Friday, April 25, 2008


It was Dorien’s godfather, Oscar Wilde, who said: “A cynic is one who knows the price of everything, and the value of nothing.” Well, I know the value of a good many things, so I hope I don’t quite qualify under Oscar’s definition. However, someone else (it may also have been Oscar, but I'm not sure) said: “A cynic is a frustrated romantic,” and with this sentiment I concur completely.

I hate being cynical, but I am, far more often than I would like. It comes, I suppose from years and years of exposure to unrelenting hypocrisy, lies, greed and manipulation. Make no doubt, I am still a confirmed, rock-bound romantic and I still think there is more good than evil in the world but oh, my, it does seem to get harder and harder to hold on to unadulterated optimism as the years accumulate.

I saw a commercial the other day so seeped in “cute” that it should have carried a warning for diabetics. That I cannot recall what it was or what was being sold is a credit to my mind’s ability to totally block out what I don’t want to remember. Lord, but I hate “cute”!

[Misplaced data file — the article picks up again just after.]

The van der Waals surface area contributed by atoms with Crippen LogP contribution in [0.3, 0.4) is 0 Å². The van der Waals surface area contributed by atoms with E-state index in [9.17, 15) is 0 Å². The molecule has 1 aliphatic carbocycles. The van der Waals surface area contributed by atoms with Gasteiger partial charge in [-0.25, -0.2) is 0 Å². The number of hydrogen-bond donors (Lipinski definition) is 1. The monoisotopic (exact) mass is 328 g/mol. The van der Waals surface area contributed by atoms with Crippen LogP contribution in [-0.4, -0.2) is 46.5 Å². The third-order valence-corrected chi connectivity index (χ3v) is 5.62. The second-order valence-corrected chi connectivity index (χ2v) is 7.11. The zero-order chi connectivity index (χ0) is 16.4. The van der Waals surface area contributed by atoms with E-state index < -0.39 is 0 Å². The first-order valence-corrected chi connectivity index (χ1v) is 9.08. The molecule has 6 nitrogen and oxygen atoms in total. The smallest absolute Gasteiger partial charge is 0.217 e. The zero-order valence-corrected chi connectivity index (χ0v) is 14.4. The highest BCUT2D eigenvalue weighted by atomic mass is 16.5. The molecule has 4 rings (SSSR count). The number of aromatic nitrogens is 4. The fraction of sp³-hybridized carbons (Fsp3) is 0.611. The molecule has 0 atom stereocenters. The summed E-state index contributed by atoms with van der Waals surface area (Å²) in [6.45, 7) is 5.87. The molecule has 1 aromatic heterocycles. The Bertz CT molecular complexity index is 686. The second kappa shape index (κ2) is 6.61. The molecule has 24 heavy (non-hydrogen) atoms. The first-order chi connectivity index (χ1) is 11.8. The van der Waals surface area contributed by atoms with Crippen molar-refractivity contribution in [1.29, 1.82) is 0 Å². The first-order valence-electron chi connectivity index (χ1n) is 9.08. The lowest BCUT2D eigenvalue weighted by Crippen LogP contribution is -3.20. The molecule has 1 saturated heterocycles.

Well, let me rephrase that: natural cute, as in babies and puppies, is fine. Forced “cute”…wearing baseball caps sideways ala multi-billionaire recording “artists” who can’t string a simple sentence together without several insertions of “ya’ know what I’m sayin’?” and seem incapable of pronouncing the word “ask” …induces in me the urge for projectile vomiting. And I’m not being racist in this: some years ago there was a white rapper named, I think, Vanilla Ice who, aside from his totally ridiculous hairdo, was a rather nice looking guy if you saw nothing more than a mug shot (and as I recall he had several, not all willingly posed). But his actions were just so with-it-cool-man-give-me-five-ya-know-what-I’m-sayin’ that I lump him in with those other cretins. It is not the color of the skin but the quality of their public persona that revolts me. Girls, I understand, thought Vanilla ice was “cute.” They were wrong.